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Abstract The paper argues that the transformation of start-ups into leaders or trend enablers in the high technology sector can be best accomplished by the combination of strategy, innovation with vision and leadership. In this paper we review the position of Intel corporation which transformed itself twice. In addition to this Intel seemed a particularly interesting research site because it is one of the most important firms of the digital age and its evolution highlights the fundamental technological and economic forces that characterize digital industries. The study has been divided in two periods, i.e., producer of memory/DRAM under Moore & Noyce and producer of microproccesor under Grove, due to its appropriatness within the context of the problem. It has been analyzed by using the induced and autonomous strategy along with the theory of competitive strategic position. The paper concludes that while internal ecology model is more suitable in unexploited industries to exploit unknown oppurtunities of new ICV's, there needs to be a structural context to avoid failures. Keywords Intel Corporation, Microprocessors, DRAM, Induced, Autonomous, Rational Actor Model, Internal Ecology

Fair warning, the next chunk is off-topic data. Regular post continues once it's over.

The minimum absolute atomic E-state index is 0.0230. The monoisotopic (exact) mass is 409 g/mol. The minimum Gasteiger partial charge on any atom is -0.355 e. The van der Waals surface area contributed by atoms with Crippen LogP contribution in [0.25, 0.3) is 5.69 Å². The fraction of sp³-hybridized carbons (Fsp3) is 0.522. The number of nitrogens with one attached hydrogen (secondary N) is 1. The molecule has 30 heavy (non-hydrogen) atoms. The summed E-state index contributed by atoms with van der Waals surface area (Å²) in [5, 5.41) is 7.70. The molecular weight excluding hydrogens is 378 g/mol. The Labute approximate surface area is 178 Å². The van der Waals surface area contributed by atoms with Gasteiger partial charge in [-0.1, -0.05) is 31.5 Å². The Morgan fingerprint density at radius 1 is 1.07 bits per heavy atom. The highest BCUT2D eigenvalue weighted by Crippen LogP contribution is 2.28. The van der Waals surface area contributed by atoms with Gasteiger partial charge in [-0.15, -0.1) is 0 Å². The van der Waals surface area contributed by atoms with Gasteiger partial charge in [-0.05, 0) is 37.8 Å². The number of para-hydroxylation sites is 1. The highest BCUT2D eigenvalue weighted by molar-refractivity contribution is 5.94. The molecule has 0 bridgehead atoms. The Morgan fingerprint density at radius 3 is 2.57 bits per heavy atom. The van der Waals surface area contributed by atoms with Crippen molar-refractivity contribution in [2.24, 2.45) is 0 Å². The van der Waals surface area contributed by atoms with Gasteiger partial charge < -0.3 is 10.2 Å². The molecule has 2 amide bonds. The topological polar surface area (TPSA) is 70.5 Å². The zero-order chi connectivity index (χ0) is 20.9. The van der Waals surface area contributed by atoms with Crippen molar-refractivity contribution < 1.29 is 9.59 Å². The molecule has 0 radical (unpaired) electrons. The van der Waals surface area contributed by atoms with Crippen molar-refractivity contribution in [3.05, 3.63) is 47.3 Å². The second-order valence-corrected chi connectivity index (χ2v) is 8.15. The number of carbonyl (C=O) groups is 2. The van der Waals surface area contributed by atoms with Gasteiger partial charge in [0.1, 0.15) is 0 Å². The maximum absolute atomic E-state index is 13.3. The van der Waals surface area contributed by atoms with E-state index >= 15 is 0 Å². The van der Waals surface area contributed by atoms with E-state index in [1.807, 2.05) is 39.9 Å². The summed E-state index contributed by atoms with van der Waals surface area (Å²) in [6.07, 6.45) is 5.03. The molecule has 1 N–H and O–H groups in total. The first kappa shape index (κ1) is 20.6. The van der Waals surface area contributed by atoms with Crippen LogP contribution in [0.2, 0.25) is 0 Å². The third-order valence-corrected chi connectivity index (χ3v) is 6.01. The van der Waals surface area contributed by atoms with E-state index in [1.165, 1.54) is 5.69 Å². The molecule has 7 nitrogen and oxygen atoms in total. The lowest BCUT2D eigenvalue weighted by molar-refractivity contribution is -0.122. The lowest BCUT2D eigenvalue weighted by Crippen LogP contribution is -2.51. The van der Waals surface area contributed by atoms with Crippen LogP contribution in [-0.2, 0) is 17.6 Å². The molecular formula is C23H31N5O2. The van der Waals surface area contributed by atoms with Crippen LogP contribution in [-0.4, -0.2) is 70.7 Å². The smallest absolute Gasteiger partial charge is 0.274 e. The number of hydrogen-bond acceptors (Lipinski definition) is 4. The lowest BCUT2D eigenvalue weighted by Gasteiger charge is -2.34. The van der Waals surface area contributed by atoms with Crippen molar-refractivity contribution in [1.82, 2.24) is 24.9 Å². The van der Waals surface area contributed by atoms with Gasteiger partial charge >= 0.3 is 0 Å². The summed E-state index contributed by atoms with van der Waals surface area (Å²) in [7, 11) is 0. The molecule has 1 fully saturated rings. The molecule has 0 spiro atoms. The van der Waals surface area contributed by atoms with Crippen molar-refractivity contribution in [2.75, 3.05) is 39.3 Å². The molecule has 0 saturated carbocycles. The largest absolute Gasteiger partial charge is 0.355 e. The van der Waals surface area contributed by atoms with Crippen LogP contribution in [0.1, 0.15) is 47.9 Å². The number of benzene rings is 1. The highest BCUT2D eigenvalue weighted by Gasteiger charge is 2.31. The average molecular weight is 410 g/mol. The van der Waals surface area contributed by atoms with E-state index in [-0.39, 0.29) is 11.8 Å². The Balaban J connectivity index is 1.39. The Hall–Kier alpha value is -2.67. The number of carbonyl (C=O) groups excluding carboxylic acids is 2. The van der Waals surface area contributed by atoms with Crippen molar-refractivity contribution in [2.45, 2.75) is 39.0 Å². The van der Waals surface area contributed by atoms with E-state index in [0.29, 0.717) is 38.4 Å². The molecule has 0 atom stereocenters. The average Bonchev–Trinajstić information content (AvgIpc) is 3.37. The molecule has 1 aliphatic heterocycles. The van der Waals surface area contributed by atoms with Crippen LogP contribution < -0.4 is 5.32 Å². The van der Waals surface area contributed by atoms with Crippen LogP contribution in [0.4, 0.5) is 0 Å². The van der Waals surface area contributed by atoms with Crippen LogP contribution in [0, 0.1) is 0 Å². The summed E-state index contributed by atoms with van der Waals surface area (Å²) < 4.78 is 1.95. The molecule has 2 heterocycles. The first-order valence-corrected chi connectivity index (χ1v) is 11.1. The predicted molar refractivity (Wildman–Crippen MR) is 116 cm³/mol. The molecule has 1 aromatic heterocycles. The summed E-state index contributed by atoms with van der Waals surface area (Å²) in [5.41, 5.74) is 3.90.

Table of Contents
Abstract Keywords 1 1 2
SECTION 1 – Introduction SECTION 2 - Theoretical Framework
2.1 Rational Actor Model. 2.2 Internal Ecology Model 2.3 Induced Process Strategy. 2.4 Autonomous Process Strategy
3 3 3 3 6 7 7 7 8 9 9 9 10 10 11 12 12 13 13 13 14 14 14 15 15 16 16 16 17 17 18 18 21
SECTION 3 - Intel Corporation
3.1 Epoch II: DRAM Business Genesis Rise of DRAM and Ancillary with Distinctive Competencies. Transmormation Market and Product Strategy Organization Structure Context/Strategy Actions Corporate Strategy and Leadership/Strategy Structural Context Autonomous Variation Strategic Context/Selection Strategy Reorientation/Retention Analysis: Internal Ecology Model a Strategic Inertia b Strategic Re - orientation. c Strategic Renewal 3.2 Epoch II: Intel Microprocessor Led PC Revolution Technical Competencies/Barriers. Supplier Side Benefit.
Buyer's Side Advantages
Reduced Substitutability Vectorized Induced Process Strategy Corporate Strategy Structural Context Induced Action External Environment Intel Capital and Autonomous Strategy Process.
SECTION 4: Final Word SECTION 5: Bibliography